Providing First Aid

First Aid Information:

Please note that the source for these first aid instructions is the American Red Cross. Different signs, symptoms, and their causes may dictate different treatments. When in doubt, always call 911 first; the Fire and Emergency Medical Services call taker is prepared to give you instructions over the phone.

Poison: First Aid at a Glance

Signs & Symptoms: First Aid:
Symptoms vary greatly.Aids in determining whether poison was swallowed:

  • Information from victim or observer
  • Presence of poison container
  • Condition of victim
    (sudden onset of pain or illness)
  • Burns around lips
  • Breath odor
  • Pupil contracted to pinpoint size
All victims, call 911.
Save label or container for ID.
Conscious victims

  • Dilute the poison with milk or water.
  • Do not neutralize with counteragents.
  • Do not give oils.

Unconscious victims

  • Maintain open airway (victim on side).
  • Give mouth-to-mouth resuscitation or
    CPR if necessary.
  • Do not give fluids.
  • Do not induce vomiting.


  • Do not restrain victim.
  • Loosen tight clothing.
  • Watch for airway obstruction.
  • Do not give fluids.
  • Do not induce vomiting.

Shock: First Aid at a Glance

Signs & Symptoms: First Aid:
  • Skin pale (or bluish), cold to touch possibly moist or clammy
  • Victim weak
  • Rapid pulse (over 100)
  • Rate of breathing usually increases may be shallow or deep and irregular
All victims, call 911.

  • Keep victim lying down.
  • Cover him only enough to keep him from losing body heat

Fracture and Dislocation: First Aid at a Glance

Signs & Symptoms: First Aid:
  • Pain and tenderness.
  • May have difficulty moving injured part.
  • Obvious deformities—swelling and discoloration.
All victims, call 911.

  • Keep broken bone end and adjacent joints from moving.
  • Give care for shock.

Heart Attack: First Aid at a Glance

Signs & Symptoms: First Aid:
Two principal symptoms:

  • Acute pain in chest, upper abdomen,
    or down left arm
  • Extreme shortness of breath
All victims, call 911.

  • Place victim in a comfortable position, usually sitting up.
  • If not breathing, give rescue breathing.
  • Do not give liquids to unconscious victims.

Unconsciousness: First Aid at a Glance

Signs & Symptoms: First Aid:
  • Unresponsiveness
All victims, call 911.

  • Keep victim warm and lying down, head turned to the side.
  • If breathing stops, give rescue breathing.
  • Never give an unconscious person food or liquids.

Allergic Reactions

An allergic reaction occurs when the body has a response to an agent that is introduced on the skin or into the body. Your body reacts in many different ways. General findings include watery eyes or a runny nose. Hives may spread over large areas of the body. Hives are characterized by itching and burning of the skin and appear as multiple raised, reddened areas. Hives most commonly occur over the face and upper chest. Swelling, especially of the face, neck, hands, feet, and/or tongue may also occur. At first, a person may sneeze or have an itchy, runny nose. Tightness in the chest generally develops next, along with an irritating, persistent cough. The person’s respirations may become rapid or labored. Fainting and coma may follow.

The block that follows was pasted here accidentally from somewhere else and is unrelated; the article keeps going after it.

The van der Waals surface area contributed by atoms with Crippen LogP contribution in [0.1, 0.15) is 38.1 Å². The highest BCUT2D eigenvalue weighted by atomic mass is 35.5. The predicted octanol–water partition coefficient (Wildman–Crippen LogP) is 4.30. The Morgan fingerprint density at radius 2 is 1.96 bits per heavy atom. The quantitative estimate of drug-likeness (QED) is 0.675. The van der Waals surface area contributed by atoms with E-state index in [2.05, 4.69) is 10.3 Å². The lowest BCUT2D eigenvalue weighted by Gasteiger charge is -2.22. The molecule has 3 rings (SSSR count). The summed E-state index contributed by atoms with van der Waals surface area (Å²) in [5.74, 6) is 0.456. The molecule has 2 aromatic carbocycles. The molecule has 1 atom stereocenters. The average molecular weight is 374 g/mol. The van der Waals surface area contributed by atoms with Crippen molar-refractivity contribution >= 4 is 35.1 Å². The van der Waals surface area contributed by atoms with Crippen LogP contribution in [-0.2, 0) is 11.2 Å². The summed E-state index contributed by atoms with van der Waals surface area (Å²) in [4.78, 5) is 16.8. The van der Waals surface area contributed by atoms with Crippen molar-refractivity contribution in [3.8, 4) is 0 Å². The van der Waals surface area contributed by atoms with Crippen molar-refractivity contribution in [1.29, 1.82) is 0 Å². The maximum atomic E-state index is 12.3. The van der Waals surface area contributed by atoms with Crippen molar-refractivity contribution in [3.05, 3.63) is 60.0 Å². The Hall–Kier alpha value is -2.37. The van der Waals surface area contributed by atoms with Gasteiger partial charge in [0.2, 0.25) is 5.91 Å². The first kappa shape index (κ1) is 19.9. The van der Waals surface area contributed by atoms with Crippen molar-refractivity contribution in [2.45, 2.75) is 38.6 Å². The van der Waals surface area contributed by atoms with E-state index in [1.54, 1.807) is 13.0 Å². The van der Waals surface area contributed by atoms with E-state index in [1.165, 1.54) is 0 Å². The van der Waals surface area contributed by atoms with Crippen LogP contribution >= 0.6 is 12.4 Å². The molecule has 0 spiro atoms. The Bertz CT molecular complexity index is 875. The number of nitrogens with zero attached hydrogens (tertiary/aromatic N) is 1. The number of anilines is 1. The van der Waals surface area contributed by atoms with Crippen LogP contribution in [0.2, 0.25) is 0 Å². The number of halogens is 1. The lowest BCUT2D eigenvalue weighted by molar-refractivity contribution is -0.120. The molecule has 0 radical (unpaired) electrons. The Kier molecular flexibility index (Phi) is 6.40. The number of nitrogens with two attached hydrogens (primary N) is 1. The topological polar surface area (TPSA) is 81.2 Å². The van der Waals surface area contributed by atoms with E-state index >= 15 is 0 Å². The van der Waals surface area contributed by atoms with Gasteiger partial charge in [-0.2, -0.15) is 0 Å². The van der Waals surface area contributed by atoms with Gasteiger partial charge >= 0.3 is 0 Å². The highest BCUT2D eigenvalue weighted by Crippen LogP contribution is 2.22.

If a person seems to be having an allergic reaction, immediately access 9-1-1. Find out whether the person has any prescribed medication for allergic reactions. People who have a history of severe allergic reactions often have kits that contain prescribed medication to combat allergic reactions.

Cold/Heat-Related Emergencies

Environmental emergencies can occur in any part of the country and at any time of the year. Emergencies involving exposure to heat and cold affect individuals in many different areas. These emergencies can range from very minor to life-threatening conditions.

The greatest number of cold-related emergencies occur in the urban setting, many involving the elderly. Hypothermia occurs when the body loses more heat than it retains or gains or low core body temperature. Your initial basic first aid step is to move the patient from the environment to prevent further heat loss. Do not allow the patient to walk, as this may further damage the feet. Next, remove any wet clothing and cover the patient with a dry blanket. Do not massage the extremities. Do not allow the patient to eat, drink, or use any stimulants, such as coffee, tea, or cola. All patients with hypothermia should be taken to the hospital for evaluation.

When the body gains or retains more heat than it loses, the result is hypothermia or a high core body temperature. The body attempts to rid itself of excess heat most efficiently by sweating. The blood vessels
near the skin also dilate, increasing the rate of release of heat from the body. Your first basic first aid step in caring for a patient who has become overheated is to move the patient from the hot environment. Move them to an air conditioned area if possible. Next, you should loosen or remove layers of clothing to help cool the patient. Have the patient lay down and elevate the legs. Fan the patient. Give the patient water to drink only if they are able to drink it alone. A patient who is unresponsive or vomiting requires more aggressive treatment. 9-1-1 should be accessed immediately for such patients.

GCFD Mission Statement

Serving our community and our neighbors with dedication and compassion.

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